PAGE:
If the definition of “computer specialist” can be stretched to include software engineers, then software engineering qualifies for Heather Boerner’s list of America’s Surprisingly Unhealthy Jobs. Though Boerner states that computer specialist jobs are associated with issues of ergonomics and her article appears to equate unhealthiness merely with injury, it is worth considering a sedentary work environment as a source of other health issues.
I have been developing software for more than full-time over the past two years. My day typically consists of working in front of a computer with some breaks for personal upkeep, which includes things like eating and sleeping. Unfortunately, physical activity was not included in my upkeep. It can be said that I’ve consumed a lot of calories or energy units without actually using them, and my body has been storing them daily in its own way.
I was looking to join a gym at the start of the year. The prices at that time were very high. The gym that is most convenient to me was charging and continues to charge above 50USD per month. That’s about 600USD per year, with some of it due at initiation. People can debate the value of my health and assign it a worth greater than 600USD per year, but I really could not make such a big financial commitment. The expense was just not financially feasible. So, I fished for a deal. I monitored the 24 Hour Fitness site on Mondays for the deals that they make available for only four hours, and I snapped up a deal for a year of membership at 200USD. That’s just about 17USD per month and is about the same amount that I would have paid at initiation for the club’s normal membership pricing.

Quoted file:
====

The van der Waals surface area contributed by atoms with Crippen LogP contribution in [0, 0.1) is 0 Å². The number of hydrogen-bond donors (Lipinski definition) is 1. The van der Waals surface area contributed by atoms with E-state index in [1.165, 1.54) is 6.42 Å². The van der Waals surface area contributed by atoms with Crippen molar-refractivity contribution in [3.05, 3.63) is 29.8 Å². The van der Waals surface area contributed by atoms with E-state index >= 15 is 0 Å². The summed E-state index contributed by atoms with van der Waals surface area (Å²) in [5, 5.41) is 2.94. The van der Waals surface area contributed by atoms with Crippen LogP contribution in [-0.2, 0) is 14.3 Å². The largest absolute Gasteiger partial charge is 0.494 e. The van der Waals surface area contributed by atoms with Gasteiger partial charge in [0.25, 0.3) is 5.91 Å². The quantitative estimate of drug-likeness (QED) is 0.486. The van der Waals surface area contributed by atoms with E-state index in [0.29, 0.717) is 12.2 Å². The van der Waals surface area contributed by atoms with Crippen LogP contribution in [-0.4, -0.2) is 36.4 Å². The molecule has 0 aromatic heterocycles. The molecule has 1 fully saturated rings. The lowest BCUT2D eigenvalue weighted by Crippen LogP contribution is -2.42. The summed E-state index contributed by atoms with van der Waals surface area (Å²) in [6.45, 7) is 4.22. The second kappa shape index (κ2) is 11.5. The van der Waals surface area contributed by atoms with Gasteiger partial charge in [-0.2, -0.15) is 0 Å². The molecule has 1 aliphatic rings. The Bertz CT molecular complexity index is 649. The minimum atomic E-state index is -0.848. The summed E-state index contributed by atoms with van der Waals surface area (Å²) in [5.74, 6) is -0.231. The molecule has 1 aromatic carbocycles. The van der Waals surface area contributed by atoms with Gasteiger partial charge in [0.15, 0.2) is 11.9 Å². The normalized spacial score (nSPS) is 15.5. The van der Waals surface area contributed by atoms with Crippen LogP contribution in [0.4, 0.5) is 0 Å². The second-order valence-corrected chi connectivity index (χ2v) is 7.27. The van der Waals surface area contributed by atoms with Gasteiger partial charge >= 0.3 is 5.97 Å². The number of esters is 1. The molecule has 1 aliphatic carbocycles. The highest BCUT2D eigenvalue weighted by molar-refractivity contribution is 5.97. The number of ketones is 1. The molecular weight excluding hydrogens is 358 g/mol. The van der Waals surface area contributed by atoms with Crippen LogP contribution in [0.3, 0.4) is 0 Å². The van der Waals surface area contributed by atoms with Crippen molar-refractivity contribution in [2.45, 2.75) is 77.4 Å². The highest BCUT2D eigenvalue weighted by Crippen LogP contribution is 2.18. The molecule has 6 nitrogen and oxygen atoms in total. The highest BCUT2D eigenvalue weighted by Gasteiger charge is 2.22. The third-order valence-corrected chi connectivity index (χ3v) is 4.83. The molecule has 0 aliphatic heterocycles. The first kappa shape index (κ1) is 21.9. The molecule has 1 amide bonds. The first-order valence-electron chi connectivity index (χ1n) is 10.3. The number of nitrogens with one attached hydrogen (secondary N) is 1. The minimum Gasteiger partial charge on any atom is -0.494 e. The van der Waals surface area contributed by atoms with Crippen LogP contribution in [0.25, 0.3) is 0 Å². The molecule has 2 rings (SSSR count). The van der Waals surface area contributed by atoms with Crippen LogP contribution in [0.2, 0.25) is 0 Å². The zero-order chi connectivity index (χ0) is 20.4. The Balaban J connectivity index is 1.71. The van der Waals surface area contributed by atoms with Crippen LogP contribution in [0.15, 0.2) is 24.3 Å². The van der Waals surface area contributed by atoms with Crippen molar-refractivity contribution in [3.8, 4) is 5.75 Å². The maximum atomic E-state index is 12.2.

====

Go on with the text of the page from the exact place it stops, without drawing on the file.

I go to the gym every other day on average over the week. My workouts are fairly consistent. As it is early in my membership, I may decide to vary my routine at a later time. The current goal is to raise my heart rate and keep it high for a set period of time, and maybe burn some calories. I want to be able to eat what pleases me, but with some exercise, I hope to be able to slow the rate that my body stores the unused energy that I consume.